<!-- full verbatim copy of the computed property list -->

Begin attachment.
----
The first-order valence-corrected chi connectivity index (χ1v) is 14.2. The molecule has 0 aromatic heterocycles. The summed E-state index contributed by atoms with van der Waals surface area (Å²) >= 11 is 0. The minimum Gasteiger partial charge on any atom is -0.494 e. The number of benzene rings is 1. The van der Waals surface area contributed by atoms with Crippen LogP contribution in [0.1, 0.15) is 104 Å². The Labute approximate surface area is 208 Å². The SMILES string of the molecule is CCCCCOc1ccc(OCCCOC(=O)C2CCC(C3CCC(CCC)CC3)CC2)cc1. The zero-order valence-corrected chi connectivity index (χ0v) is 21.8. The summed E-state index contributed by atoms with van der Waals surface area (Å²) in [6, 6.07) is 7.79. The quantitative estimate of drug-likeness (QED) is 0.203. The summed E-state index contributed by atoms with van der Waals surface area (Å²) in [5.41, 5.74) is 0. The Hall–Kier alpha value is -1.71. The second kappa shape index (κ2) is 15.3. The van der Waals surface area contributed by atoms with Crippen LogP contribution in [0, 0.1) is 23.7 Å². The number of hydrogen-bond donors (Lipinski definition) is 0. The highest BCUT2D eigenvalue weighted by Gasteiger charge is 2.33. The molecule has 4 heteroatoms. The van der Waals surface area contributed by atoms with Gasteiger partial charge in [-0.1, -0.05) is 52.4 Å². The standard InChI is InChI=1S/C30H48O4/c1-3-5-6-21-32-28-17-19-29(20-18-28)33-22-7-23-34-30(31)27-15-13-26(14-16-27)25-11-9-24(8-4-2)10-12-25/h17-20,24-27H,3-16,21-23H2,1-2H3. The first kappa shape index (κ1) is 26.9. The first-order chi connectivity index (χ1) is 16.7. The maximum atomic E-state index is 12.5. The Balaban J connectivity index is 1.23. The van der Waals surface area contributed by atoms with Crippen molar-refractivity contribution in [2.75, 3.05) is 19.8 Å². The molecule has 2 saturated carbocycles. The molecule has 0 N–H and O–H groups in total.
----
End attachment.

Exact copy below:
The first-order valence-corrected chi connectivity index (χ1v) is 14.2. The molecule has 0 aromatic heterocycles. The summed E-state index contributed by atoms with van der Waals surface area (Å²) >= 11 is 0. The minimum Gasteiger partial charge on any atom is -0.494 e. The number of benzene rings is 1. The van der Waals surface area contributed by atoms with Crippen LogP contribution in [0.1, 0.15) is 104 Å². The Labute approximate surface area is 208 Å². The SMILES string of the molecule is CCCCCOc1ccc(OCCCOC(=O)C2CCC(C3CCC(CCC)CC3)CC2)cc1. The zero-order valence-corrected chi connectivity index (χ0v) is 21.8. The summed E-state index contributed by atoms with van der Waals surface area (Å²) in [6, 6.07) is 7.79. The quantitative estimate of drug-likeness (QED) is 0.203. The summed E-state index contributed by atoms with van der Waals surface area (Å²) in [5.41, 5.74) is 0. The Hall–Kier alpha value is -1.71. The second kappa shape index (κ2) is 15.3. The van der Waals surface area contributed by atoms with Crippen LogP contribution in [0, 0.1) is 23.7 Å². The number of hydrogen-bond donors (Lipinski definition) is 0. The highest BCUT2D eigenvalue weighted by Gasteiger charge is 2.33. The molecule has 4 heteroatoms. The van der Waals surface area contributed by atoms with Gasteiger partial charge in [-0.1, -0.05) is 52.4 Å². The standard InChI is InChI=1S/C30H48O4/c1-3-5-6-21-32-28-17-19-29(20-18-28)33-22-7-23-34-30(31)27-15-13-26(14-16-27)25-11-9-24(8-4-2)10-12-25/h17-20,24-27H,3-16,21-23H2,1-2H3. The first kappa shape index (κ1) is 26.9. The first-order chi connectivity index (χ1) is 16.7. The maximum atomic E-state index is 12.5. The Balaban J connectivity index is 1.23. The van der Waals surface area contributed by atoms with Crippen molar-refractivity contribution in [2.75, 3.05) is 19.8 Å². The molecule has 2 saturated carbocycles. The molecule has 0 N–H and O–H groups in total.